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Supreme Court did not block Texas abortion law but allowed further suits to go ahead


A mixed ruling from the U.S. Supreme Court has Texas abortion providers confused and President Biden, quote, "very concerned." Friday, the court again declined to block the law, which bans most abortions in the state after six weeks. But it did allow suits that challenge the law to proceed.

To explain it all, NPR's Sarah McCammon joins us. Good morning, Sarah.


SIMON: Let's begin with the lawsuits that can go ahead. What does this decision say about them?

MCCAMMON: So the court is giving abortion providers in Texas some leeway to bring federal lawsuits against state health officials to try to block enforcement of this law, SB8. So those will proceed, along with legal action challenging the law at the state level. But that still leaves the door open to really just about anyone else who might want to sue them. Because remember, Scott, this law is unusual in that it puts enforcement in the hands of private citizens. And anyone can bring lawsuits worth tens of thousands of dollars against abortion providers or anyone else believed to be in violation.

SIMON: And, Sarah, what's been the reaction to the fact that the ban on most abortions will stay in place for the moment?

MCCAMMON: Well, abortion rights advocates are concerned, of course.

Amy Hagstrom Miller is the president of Whole Woman's Health, which operates four clinics in Texas. Her organization filed the lawsuit that was allowed to move forward, albeit, as we said, in a limited way. But she told me this doesn't feel like a victory.

AMY HAGSTROM MILLER: This leaves us still faced with having to turn away the vast majority of people who need access to safe abortion care from our clinics in Texas. And so it doesn't feel all that different.

MCCAMMON: Meanwhile, groups opposed to abortion rights are praising this decision.

Katie Glenn is with Americans United for Life.

KATIE GLENN: We know from the data that we've seen from September and October of this year that every day that law's in effect, lives are being saved from abortion. So that itself is a win.

MCCAMMON: And she hopes that this latest action is another sign that the Supreme Court may be ready to overturn Roe v. Wade.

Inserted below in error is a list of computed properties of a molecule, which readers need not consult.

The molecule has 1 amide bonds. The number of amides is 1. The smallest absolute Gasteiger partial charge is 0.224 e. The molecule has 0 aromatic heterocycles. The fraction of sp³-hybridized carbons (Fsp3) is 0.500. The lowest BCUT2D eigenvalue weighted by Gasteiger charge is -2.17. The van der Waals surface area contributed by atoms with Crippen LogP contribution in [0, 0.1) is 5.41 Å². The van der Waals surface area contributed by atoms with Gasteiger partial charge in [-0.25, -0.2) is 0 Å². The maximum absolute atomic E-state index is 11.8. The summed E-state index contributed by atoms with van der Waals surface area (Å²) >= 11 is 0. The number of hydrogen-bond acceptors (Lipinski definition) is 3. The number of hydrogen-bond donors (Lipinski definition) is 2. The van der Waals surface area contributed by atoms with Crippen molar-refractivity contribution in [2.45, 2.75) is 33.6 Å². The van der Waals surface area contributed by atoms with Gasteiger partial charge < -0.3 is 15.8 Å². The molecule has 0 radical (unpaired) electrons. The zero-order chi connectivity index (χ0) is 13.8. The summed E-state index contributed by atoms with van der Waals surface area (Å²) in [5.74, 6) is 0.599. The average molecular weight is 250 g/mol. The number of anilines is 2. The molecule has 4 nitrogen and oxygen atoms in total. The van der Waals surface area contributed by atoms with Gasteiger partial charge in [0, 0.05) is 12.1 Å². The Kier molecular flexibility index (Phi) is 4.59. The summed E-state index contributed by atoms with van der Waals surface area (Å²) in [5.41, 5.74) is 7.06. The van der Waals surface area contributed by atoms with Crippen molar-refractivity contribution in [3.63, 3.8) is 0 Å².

SIMON: And just last week, we heard the six conservative justices on the court suggest they're open to overturning that landmark abortion rights ruling in the Mississippi case. That's also at the Supreme Court. How do these two cases fit together?

MCCAMMON: Right. The larger issue looming over all of this is that Mississippi case, which is a challenge to a 15-week abortion ban. That case could overturn existing precedent, guaranteeing abortion rights prior to fetal viability - precedent that this Texas law seems to obviously violate. And a decision in that case is expected next year. Justice Sonia Sotomayor wrote in her dissent yesterday in the Texas case, quote, "the court should have put an end to this madness months ago." And the fact that the court has repeatedly now been given opportunities to block this Texas law and has not done so would seem to say a lot about the mindset of the conservative justices.

SIMON: Sarah, this - the six-week abortion ban took effect in Texas months ago. And you've been covering what it means for women there. What do you foresee now that the law will stay in place for the moment?

MCCAMMON: Really, we're going to see more of what we've been seeing since September 1, when this law took effect - women traveling hundreds of miles to seek abortions at clinics in neighboring states and beyond. Those clinics are trying to accommodate everyone. But they say they're struggling to do so. And abortion rights advocates stress that there just is not the capacity to absorb everyone from Texas. I mean, this is a state with close to 30 million people. Even if it were feasible for everyone who wants to travel out of the state for an abortion to do so - which, of course, it's not because of cost and other barriers, like work or child care. So the bottom line is there are women in Texas who are going to have no alternative but to carry pregnancies to term.

SIMON: NPR's Sarah McCammon - thanks so much.

MCCAMMON: Thank you. Transcript provided by NPR, Copyright NPR.

Sarah McCammon
Sarah McCammon is a National Correspondent covering the Mid-Atlantic and Southeast for NPR. Her work focuses on political, social and cultural divides in America, including abortion and reproductive rights, and the intersections of politics and religion. She's also a frequent guest host for NPR news magazines, podcasts and special coverage.